Noem called the group “rock stars.”

She said the White House and the federal Centers for Disease Control and Prevention on Wednesday “expedited” re-agents to South Dakota. “They did arrive here today, so the public health lab — I know, we should all be cheering,” she said, “and we are going to be processing those tests today and getting them completed. As of today we have 11 positive test cases in the state of South Dakota. That’s fantastic.”

Projections had South Dakota experiencing community spread by March 13, based on what was happening in other states and other countries, Noem said. “That did not happen. So the fact that we do not have community spread is good, good news for us, because that means we’ve slowed down this process and it’s given us the opportunity to get other commercial labs ready to start getting up and going, and it’s allowed our healthcare providers to get the supplies that they need and to put infrastructure in place to make sure that we can respond going into the following weeks, and we’re just so grateful for your work doing that,” she said.

She added, “I know this is not necessarily something that’s over this week, that we’ll be doing this for some time and get the opportunities to spend a lot of time together, but just know that you’re appreciated, and I want the people of South Dakota to know your commitment as well.”

Noem recalled being in the same room last spring during flooding. “We’re tough. We meet challenging times together, and that makes me so proud of all of us.”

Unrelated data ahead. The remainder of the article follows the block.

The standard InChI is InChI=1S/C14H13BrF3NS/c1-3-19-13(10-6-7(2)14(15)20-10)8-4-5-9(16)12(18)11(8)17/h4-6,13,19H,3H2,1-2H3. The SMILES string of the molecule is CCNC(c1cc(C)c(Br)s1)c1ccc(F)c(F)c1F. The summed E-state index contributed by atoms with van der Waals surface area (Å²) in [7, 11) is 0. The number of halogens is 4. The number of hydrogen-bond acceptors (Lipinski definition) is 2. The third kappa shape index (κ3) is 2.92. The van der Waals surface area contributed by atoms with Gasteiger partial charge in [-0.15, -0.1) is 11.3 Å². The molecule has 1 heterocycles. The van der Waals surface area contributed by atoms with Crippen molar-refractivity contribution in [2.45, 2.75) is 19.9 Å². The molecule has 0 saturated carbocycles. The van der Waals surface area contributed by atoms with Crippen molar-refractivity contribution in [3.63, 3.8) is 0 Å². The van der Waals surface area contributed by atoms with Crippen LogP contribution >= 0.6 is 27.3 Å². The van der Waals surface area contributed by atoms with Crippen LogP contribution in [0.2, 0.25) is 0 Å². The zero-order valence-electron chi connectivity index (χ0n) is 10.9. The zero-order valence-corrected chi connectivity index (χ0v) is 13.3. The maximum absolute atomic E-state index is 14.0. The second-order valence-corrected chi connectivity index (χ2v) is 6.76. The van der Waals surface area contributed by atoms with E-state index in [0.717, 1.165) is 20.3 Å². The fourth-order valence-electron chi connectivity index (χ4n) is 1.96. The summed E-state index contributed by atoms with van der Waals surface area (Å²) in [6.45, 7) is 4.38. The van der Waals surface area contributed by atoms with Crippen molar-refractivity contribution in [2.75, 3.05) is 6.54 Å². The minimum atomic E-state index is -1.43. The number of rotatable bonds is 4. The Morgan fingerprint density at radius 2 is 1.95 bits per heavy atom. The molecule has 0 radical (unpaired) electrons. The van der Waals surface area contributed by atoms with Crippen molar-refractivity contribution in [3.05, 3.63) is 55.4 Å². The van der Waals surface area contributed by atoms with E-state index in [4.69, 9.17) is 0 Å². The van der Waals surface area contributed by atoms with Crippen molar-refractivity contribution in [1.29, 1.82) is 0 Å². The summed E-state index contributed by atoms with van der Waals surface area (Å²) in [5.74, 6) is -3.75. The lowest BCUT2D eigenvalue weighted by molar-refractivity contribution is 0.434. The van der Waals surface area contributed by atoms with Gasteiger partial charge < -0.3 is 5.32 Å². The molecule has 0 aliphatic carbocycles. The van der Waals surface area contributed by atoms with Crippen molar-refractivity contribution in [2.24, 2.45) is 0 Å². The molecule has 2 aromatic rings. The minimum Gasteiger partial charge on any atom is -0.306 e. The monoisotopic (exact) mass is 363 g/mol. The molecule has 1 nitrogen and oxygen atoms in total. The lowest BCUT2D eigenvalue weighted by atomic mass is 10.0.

State Health Secretary Kim Malsam-Rysdon was also at the front of the room.

“The governor has been all hands on deck with her own resources, herself, her team. We have the full support of Governor Noem and her team, and that’s really important,” Malsam-Rysdon told the group. “Keep up the great work, you guys. We’re trying to get some relief staffing in, so that we can stay refreshed, stay charged. We will have a long haul here and it’s important that we take care of ourselves.”

Noem said South Dakota has another shipments of re-agents on the way. She said the samples at the public lab would be prioritized by risk level — high, moderate or low — and the healthcare providers have been “amazing.” She thanked Sanford, Avera, Monument, Veterans Administration, Indian Health Service, small clinics and regional hospitals for working with state government.

“This is all brand new to them, and they’ve overstaffed and helped their people get the samples that we need, do it correctly, so that we can rely on information that we’re getting, and it’s been great. Throughout the state, the partnerships that we’ve had have been just fantastic,” Noem said.

Malsam-Rysdon said communication is key: “Making sure that we’re getting accurate facts out, that we’re pushing out guidance that we’re getting from our federal partners, so people can be doing the best thing possible at the time.”

Noem asked the group to make known if they need anything. “We’ve got a lot of folks across the state that want to come help back you up when you need a rest, if you need some time, your family needs some time, let us know. We appreciate you being here.”

Copyright 2020 Nexstar Broadcasting, Inc. All rights reserved. This material may not be published, broadcast, rewritten, or redistributed.